Still, although rubbish may be relative, and although hoarding has not always been possible, shouldn’t we admit that those who fill their houses from floor to ceiling with precarious piles of newspapers and boxes have a mental health problem? I accept that the relationship between hoarder and possessions is unusual, and also think that it is unwise to fill one’s house with junk, but I am still not entirely convinced that hoarding is best thought of as a mental disorder. Remember, first, that there are many habits and behaviours that are unwise but that we do not pathologize. For example, many of us reduce our life expectancy by years because we fail to exercise or to eat healthily. Others fail to back-up computer files, or to save adequately for old age. Maybe hoarding differs from such examples of folly in that hoarding is more unusual, but rarity in itself cannot transform a pattern of behaviour from a bad habit into a disorder.
Those who consider hoarding a disorder will likely point out that hoarding disorder is associated with distinctive patterns of brain activity, and can be further distinguished from ‘normal behaviour’ by its natural history, treatment response, and the way in which it seems to run in families. But we should note that none of these natural facts can clearly distinguish a disorder from a normal (though in this case unwise) pattern of behaviour. Normal behaviours, for example playing music, may also be accompanied by distinctive patterns of brain activity, can be affected by psychoactive drugs, have a distinctive natural history, and run in families.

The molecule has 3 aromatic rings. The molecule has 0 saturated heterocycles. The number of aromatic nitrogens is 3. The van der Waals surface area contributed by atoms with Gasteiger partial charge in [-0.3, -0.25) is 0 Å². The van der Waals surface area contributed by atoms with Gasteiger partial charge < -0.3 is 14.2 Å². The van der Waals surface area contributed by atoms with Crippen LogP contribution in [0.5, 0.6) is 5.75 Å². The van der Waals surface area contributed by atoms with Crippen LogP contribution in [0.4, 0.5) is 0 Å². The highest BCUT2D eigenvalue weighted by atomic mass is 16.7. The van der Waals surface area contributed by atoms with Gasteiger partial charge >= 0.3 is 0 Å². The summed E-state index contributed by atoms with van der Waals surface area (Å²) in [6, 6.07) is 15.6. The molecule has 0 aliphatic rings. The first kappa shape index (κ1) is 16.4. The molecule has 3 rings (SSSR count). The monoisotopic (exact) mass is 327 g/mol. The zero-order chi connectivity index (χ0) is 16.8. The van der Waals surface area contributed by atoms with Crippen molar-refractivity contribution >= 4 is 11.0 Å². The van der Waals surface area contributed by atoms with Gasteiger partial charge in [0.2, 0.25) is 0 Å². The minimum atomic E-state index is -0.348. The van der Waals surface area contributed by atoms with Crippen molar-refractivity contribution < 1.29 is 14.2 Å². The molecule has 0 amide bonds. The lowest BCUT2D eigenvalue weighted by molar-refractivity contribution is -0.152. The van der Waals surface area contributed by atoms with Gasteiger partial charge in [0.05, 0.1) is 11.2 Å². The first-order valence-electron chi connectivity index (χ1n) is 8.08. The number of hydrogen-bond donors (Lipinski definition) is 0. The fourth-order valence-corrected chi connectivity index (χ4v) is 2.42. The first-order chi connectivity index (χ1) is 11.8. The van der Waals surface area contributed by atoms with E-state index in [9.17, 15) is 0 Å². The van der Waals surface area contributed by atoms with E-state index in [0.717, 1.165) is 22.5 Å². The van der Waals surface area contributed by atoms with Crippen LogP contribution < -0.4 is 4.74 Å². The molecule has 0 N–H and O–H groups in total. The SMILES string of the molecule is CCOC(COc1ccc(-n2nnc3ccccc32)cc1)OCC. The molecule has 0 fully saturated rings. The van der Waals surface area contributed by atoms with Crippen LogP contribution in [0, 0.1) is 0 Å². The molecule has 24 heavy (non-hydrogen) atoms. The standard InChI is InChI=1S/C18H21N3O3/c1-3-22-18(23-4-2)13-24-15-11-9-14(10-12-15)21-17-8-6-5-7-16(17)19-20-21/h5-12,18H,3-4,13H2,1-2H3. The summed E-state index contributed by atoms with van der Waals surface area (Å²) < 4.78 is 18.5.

Whether hoarding should be considered a disorder must depend also on whether we consider it to be the sort of problem that is appropriately dealt with by medical means, and here we should pause. Medical treatment implicitly takes the root cause of a problem to be located ‘within’ an individual, but problematic hoarding arises only in certain environments. Consider that one key factor distinguishing those who meet the diagnostic criteria for hoarding disorder from sub-threshold cases is that those who fail to meet the criteria ‘were more likely to live in larger properties that had, on average, an additional room’. Here we see that hoarding problems arise relationally—the combination of individual characteristics, living situation, and broader material and social environment, results in problems. It is plausibly the case that if hoarders were psychologically different, they wouldn’t hoard. But equally, if they had bigger houses, there wouldn’t be a hoarding problem either.